This coming weekend marks the arrival of International Festival 2005, "Globally Green: Cultural Perspectives and Environmental Issues." As a result, the Activities Board and Student Dormitory Council are ceding Thursday and Saturday nights to films (loosely) related to environmental issues. Interestingly enough, they are both about cute birds endowed with human qualities. Should these not appeal to you, there's always the Black Plague and troubled teenage boys. But not in combination.
The Seventh Seal
Wednesday, November 2
One of Ingmar Bergman's classics, this movie focuses on a Swedish medieval knight named Block who comes home from the Crusades to find his community ravaged by the Black Plague. Approached by the Grim Reaper, Block challenges him to a game of chess on which his life rests. You wouldn't think a movie that features war, disease, and religious violence would make for very many funny parodies, but tell that to the writers of [ITAL]Sesame Street[ITAL] and Woody Allen (who used [ITAL]The Seventh Seal[ITAL] as the basis for his comedy [ITAL]Love and Death[ITAL]).
The Wild Parrots of Telegraph Hill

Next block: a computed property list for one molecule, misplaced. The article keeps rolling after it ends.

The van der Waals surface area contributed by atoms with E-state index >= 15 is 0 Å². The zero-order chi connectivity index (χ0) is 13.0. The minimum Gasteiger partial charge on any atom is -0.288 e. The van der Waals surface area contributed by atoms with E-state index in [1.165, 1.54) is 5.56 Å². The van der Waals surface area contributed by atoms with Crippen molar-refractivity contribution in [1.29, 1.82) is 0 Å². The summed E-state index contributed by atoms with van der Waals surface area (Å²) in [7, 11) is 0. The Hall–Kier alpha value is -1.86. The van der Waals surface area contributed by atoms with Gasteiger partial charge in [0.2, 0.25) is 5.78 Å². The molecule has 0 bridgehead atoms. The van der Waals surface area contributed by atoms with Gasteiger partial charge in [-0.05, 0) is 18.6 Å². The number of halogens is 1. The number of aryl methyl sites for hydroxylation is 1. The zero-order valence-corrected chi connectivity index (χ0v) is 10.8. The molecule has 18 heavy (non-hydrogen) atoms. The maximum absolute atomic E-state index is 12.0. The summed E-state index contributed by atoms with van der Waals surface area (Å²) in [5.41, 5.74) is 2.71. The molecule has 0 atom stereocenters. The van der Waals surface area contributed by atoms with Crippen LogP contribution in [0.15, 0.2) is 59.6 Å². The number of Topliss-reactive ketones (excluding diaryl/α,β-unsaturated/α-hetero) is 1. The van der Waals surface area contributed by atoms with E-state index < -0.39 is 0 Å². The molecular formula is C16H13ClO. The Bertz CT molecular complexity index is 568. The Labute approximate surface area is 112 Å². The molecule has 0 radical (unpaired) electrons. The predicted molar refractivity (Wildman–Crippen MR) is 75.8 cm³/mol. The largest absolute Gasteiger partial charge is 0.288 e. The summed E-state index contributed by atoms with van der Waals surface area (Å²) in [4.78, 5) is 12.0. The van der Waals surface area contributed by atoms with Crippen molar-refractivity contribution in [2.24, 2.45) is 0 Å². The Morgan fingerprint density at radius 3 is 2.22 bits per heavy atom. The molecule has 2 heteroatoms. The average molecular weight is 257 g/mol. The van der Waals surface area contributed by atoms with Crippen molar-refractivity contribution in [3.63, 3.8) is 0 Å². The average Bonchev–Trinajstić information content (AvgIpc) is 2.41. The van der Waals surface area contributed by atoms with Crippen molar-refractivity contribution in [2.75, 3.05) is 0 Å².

Thursday, November 3
8, 10, and 12 pm
Every major city has at least one celebrity bird. New York has the famous red-tailed hawk Pale Male, and San Francisco has a population of displaced wild parrots, each of them named and known by a local homeless man named Mark Bittner. A vagrant musician, Bittner doesn't have much else to do besides befriend these parrots, and his relationship with them sounds like it makes for an endearing, quirky little film. I certainly hope the poor guy got a good deal out of being the focus of a nationally released documentary. And the parrots too, for that matter.
March of the Penguins
Saturday, November 5
8, 10, and 12 pm
This is a movie of profound truths; namely, that penguins are kinder, smarter, braver, better parents, and better-looking than most people. Focusing on the mating, breeding, and parenting rituals of the emperor penguin, the movie manages to capture the birds in an uncannily human light, without ever staging events or removing them from their natural habitat. The result is a film that's pretty hard to find fault with. Hopefully you will come out of this film a better person; plus you'll pick up handy tips for surviving in Antarctic conditions and avoiding hungry sea mammals.
Sunday, November 6
No more birds; this movie is about boys, and quite a thought-provoking film it is. Brian Lackey, a young man living in Kansas, is convinced that periodic blackouts during his childhood were alien abductions. In fact, he has unconsciously blocked out a number of childhood sexual experiences that he was forced to share with his friend Neil, who is a local teenage gay hustler. Don't be deterred by the fact that Neil is played by Joseph Gordon-Levitt, previously of [ITAL]Third Rock from the Sun[ITAL] fame. This movie is a welcome antidote to the over-the-top [ITAL]Will & Grace[ITAL] portrayal of gay men, and it has the international awards to prove it.